1 The grass and flowers, which clothe the field,
And look so green and gay;
Touched by the scythe, defenseless yield,
And fall, and fade away.
2 Fit emblem of our mortal state!
Thus in the scripture glass,
The young, the strong, the wise, the great,
May see themselves but grass.
3 Ah! trust not to your fleeting breath,
Nor call your time your own;
Around you see the scythe of death
Is mowing thousands down.
4 And you, who hitherto are spared,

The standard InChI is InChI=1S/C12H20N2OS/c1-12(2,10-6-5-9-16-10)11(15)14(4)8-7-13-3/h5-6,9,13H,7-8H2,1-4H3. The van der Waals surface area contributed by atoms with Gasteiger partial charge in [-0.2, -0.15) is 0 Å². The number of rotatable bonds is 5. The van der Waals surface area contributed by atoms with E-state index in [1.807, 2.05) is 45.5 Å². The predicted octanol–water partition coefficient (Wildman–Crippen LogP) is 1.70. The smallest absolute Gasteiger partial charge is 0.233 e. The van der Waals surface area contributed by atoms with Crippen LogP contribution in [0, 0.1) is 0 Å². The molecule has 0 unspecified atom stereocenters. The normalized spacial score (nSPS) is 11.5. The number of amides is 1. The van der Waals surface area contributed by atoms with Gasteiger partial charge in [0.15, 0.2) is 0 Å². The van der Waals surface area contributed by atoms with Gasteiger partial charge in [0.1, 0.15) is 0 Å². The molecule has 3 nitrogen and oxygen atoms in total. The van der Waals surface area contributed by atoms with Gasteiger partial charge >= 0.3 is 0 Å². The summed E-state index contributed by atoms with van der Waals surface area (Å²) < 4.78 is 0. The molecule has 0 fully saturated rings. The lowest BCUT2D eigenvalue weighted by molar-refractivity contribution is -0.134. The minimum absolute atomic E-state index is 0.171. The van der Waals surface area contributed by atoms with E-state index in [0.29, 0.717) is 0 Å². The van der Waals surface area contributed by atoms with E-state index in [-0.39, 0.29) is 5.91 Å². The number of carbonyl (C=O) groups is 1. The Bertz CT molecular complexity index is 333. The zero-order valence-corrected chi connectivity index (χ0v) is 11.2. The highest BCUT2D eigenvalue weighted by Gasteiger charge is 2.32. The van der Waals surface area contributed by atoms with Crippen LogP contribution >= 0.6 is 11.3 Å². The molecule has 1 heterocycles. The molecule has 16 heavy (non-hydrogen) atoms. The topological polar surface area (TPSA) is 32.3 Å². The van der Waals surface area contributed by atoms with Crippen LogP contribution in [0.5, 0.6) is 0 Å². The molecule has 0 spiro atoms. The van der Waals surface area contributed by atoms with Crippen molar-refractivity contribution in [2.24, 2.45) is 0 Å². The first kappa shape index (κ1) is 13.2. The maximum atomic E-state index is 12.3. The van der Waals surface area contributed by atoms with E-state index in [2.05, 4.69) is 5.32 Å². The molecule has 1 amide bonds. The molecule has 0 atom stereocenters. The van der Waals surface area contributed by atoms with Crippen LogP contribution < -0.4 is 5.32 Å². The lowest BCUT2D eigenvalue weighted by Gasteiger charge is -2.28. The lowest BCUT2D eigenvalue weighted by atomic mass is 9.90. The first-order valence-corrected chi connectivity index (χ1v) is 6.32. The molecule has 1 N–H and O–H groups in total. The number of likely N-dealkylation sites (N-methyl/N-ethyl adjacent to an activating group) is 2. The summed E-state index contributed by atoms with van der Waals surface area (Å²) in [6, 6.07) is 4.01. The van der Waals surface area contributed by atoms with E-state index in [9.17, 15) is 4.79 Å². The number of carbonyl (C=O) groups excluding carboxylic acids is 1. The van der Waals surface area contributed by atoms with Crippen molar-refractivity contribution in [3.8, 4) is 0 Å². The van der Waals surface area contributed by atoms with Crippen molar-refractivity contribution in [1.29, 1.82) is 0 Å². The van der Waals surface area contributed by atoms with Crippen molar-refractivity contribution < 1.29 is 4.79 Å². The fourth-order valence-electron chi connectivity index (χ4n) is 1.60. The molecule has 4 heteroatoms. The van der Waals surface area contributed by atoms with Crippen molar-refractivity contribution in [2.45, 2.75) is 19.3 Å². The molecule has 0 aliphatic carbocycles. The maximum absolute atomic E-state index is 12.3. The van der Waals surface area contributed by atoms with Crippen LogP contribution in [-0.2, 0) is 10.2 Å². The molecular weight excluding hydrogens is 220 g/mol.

Must shortly yield your lives;
Your wisdom is to be prepared,
Before the stroke arrives.
5 The grass, when dead, revives no more:
You die to live again;
Beware lest death should prove the door
To everlasting pain.
6 Lord, help us to obey thy call,
And all our sins remove,
That when like grass our bodies fall,
Our souls may rise above.
The Hartford Selection of Hymns from the most approved authors, 1799